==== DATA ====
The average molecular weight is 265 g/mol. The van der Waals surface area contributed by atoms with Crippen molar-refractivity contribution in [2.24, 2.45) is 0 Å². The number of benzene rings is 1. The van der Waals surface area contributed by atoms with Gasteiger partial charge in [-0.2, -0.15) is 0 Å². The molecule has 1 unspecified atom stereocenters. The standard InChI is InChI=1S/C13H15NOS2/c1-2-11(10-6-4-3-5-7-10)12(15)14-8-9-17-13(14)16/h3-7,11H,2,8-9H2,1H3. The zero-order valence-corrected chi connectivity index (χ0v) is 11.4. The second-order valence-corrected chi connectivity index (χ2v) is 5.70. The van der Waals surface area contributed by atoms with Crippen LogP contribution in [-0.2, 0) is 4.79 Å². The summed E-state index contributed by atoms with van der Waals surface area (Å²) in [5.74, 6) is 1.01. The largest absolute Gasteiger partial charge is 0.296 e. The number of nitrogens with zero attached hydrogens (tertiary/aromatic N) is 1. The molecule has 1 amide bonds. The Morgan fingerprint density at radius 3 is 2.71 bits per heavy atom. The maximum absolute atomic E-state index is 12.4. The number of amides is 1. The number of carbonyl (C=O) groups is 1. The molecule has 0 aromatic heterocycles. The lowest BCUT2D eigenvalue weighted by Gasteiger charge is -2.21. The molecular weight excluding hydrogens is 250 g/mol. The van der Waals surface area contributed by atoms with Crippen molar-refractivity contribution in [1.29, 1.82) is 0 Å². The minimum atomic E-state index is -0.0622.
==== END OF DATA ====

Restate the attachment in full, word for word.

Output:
The average molecular weight is 265 g/mol. The van der Waals surface area contributed by atoms with Crippen molar-refractivity contribution in [2.24, 2.45) is 0 Å². The number of benzene rings is 1. The van der Waals surface area contributed by atoms with Gasteiger partial charge in [-0.2, -0.15) is 0 Å². The molecule has 1 unspecified atom stereocenters. The standard InChI is InChI=1S/C13H15NOS2/c1-2-11(10-6-4-3-5-7-10)12(15)14-8-9-17-13(14)16/h3-7,11H,2,8-9H2,1H3. The zero-order valence-corrected chi connectivity index (χ0v) is 11.4. The second-order valence-corrected chi connectivity index (χ2v) is 5.70. The van der Waals surface area contributed by atoms with Crippen LogP contribution in [-0.2, 0) is 4.79 Å². The summed E-state index contributed by atoms with van der Waals surface area (Å²) in [5.74, 6) is 1.01. The largest absolute Gasteiger partial charge is 0.296 e. The number of nitrogens with zero attached hydrogens (tertiary/aromatic N) is 1. The molecule has 1 amide bonds. The Morgan fingerprint density at radius 3 is 2.71 bits per heavy atom. The maximum absolute atomic E-state index is 12.4. The number of amides is 1. The number of carbonyl (C=O) groups is 1. The molecule has 0 aromatic heterocycles. The lowest BCUT2D eigenvalue weighted by Gasteiger charge is -2.21. The molecular weight excluding hydrogens is 250 g/mol. The van der Waals surface area contributed by atoms with Crippen molar-refractivity contribution in [1.29, 1.82) is 0 Å². The minimum atomic E-state index is -0.0622.